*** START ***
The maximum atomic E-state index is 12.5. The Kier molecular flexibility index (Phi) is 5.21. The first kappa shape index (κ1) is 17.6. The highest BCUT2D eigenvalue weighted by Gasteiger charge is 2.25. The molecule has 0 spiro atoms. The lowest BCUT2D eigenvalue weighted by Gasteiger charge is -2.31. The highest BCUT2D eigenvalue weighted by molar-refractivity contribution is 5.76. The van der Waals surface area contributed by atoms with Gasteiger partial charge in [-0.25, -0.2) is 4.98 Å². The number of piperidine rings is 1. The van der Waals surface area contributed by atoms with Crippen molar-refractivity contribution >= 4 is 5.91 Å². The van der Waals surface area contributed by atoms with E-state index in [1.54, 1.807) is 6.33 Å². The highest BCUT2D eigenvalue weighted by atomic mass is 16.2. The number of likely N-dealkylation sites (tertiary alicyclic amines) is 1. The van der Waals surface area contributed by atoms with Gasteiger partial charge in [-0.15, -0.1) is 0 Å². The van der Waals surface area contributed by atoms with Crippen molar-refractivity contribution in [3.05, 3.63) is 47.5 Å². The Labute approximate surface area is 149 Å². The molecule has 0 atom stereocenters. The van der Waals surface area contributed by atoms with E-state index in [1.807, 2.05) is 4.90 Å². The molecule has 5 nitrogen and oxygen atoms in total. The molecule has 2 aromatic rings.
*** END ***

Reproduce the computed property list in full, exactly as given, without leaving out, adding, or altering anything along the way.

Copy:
The maximum atomic E-state index is 12.5. The Kier molecular flexibility index (Phi) is 5.21. The first kappa shape index (κ1) is 17.6. The highest BCUT2D eigenvalue weighted by Gasteiger charge is 2.25. The molecule has 0 spiro atoms. The lowest BCUT2D eigenvalue weighted by Gasteiger charge is -2.31. The highest BCUT2D eigenvalue weighted by molar-refractivity contribution is 5.76. The van der Waals surface area contributed by atoms with Gasteiger partial charge in [-0.25, -0.2) is 4.98 Å². The number of piperidine rings is 1. The van der Waals surface area contributed by atoms with Crippen molar-refractivity contribution >= 4 is 5.91 Å². The van der Waals surface area contributed by atoms with E-state index in [1.54, 1.807) is 6.33 Å². The highest BCUT2D eigenvalue weighted by atomic mass is 16.2. The number of likely N-dealkylation sites (tertiary alicyclic amines) is 1. The van der Waals surface area contributed by atoms with Gasteiger partial charge in [-0.15, -0.1) is 0 Å². The van der Waals surface area contributed by atoms with Crippen molar-refractivity contribution in [3.05, 3.63) is 47.5 Å². The Labute approximate surface area is 149 Å². The molecule has 0 atom stereocenters. The van der Waals surface area contributed by atoms with E-state index in [1.807, 2.05) is 4.90 Å². The molecule has 5 nitrogen and oxygen atoms in total. The molecule has 2 aromatic rings.